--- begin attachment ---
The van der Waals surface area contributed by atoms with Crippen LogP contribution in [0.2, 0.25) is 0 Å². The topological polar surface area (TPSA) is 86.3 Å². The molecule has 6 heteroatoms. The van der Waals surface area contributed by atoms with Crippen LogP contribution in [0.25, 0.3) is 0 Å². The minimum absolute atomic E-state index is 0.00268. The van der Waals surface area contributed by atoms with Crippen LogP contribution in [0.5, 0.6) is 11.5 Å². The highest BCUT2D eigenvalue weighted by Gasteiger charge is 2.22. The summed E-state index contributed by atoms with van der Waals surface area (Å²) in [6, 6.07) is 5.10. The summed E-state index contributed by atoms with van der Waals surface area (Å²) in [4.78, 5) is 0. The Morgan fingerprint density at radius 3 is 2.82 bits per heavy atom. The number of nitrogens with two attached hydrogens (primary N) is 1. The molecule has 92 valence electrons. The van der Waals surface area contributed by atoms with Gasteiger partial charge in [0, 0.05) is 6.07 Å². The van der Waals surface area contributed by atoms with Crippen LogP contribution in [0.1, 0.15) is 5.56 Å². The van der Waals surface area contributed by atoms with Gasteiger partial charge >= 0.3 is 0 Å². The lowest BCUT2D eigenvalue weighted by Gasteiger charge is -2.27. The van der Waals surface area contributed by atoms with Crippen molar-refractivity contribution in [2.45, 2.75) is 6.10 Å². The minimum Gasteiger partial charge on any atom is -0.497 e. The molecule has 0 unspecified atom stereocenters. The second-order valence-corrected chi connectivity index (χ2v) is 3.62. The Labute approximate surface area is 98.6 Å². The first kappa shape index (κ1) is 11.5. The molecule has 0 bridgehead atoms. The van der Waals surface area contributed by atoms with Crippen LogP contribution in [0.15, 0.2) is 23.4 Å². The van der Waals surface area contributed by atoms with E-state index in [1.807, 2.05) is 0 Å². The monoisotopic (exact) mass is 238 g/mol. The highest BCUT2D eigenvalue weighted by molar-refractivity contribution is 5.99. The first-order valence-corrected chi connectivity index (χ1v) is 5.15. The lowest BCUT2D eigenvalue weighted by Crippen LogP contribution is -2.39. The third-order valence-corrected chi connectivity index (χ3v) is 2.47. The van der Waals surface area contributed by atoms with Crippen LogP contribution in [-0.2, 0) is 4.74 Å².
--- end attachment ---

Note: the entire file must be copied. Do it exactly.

The van der Waals surface area contributed by atoms with Crippen LogP contribution in [0.2, 0.25) is 0 Å². The topological polar surface area (TPSA) is 86.3 Å². The molecule has 6 heteroatoms. The van der Waals surface area contributed by atoms with Crippen LogP contribution in [0.25, 0.3) is 0 Å². The minimum absolute atomic E-state index is 0.00268. The van der Waals surface area contributed by atoms with Crippen LogP contribution in [0.5, 0.6) is 11.5 Å². The highest BCUT2D eigenvalue weighted by Gasteiger charge is 2.22. The summed E-state index contributed by atoms with van der Waals surface area (Å²) in [6, 6.07) is 5.10. The summed E-state index contributed by atoms with van der Waals surface area (Å²) in [4.78, 5) is 0. The Morgan fingerprint density at radius 3 is 2.82 bits per heavy atom. The number of nitrogens with two attached hydrogens (primary N) is 1. The molecule has 92 valence electrons. The van der Waals surface area contributed by atoms with Gasteiger partial charge in [0, 0.05) is 6.07 Å². The van der Waals surface area contributed by atoms with Crippen LogP contribution in [0.1, 0.15) is 5.56 Å². The van der Waals surface area contributed by atoms with Gasteiger partial charge >= 0.3 is 0 Å². The lowest BCUT2D eigenvalue weighted by Gasteiger charge is -2.27. The van der Waals surface area contributed by atoms with Crippen molar-refractivity contribution in [2.45, 2.75) is 6.10 Å². The minimum Gasteiger partial charge on any atom is -0.497 e. The molecule has 0 unspecified atom stereocenters. The second-order valence-corrected chi connectivity index (χ2v) is 3.62. The Labute approximate surface area is 98.6 Å². The first kappa shape index (κ1) is 11.5. The molecule has 0 bridgehead atoms. The van der Waals surface area contributed by atoms with Crippen LogP contribution in [0.15, 0.2) is 23.4 Å². The van der Waals surface area contributed by atoms with E-state index in [1.807, 2.05) is 0 Å². The monoisotopic (exact) mass is 238 g/mol. The highest BCUT2D eigenvalue weighted by molar-refractivity contribution is 5.99. The first-order valence-corrected chi connectivity index (χ1v) is 5.15. The lowest BCUT2D eigenvalue weighted by Crippen LogP contribution is -2.39. The third-order valence-corrected chi connectivity index (χ3v) is 2.47. The van der Waals surface area contributed by atoms with Crippen LogP contribution in [-0.2, 0) is 4.74 Å².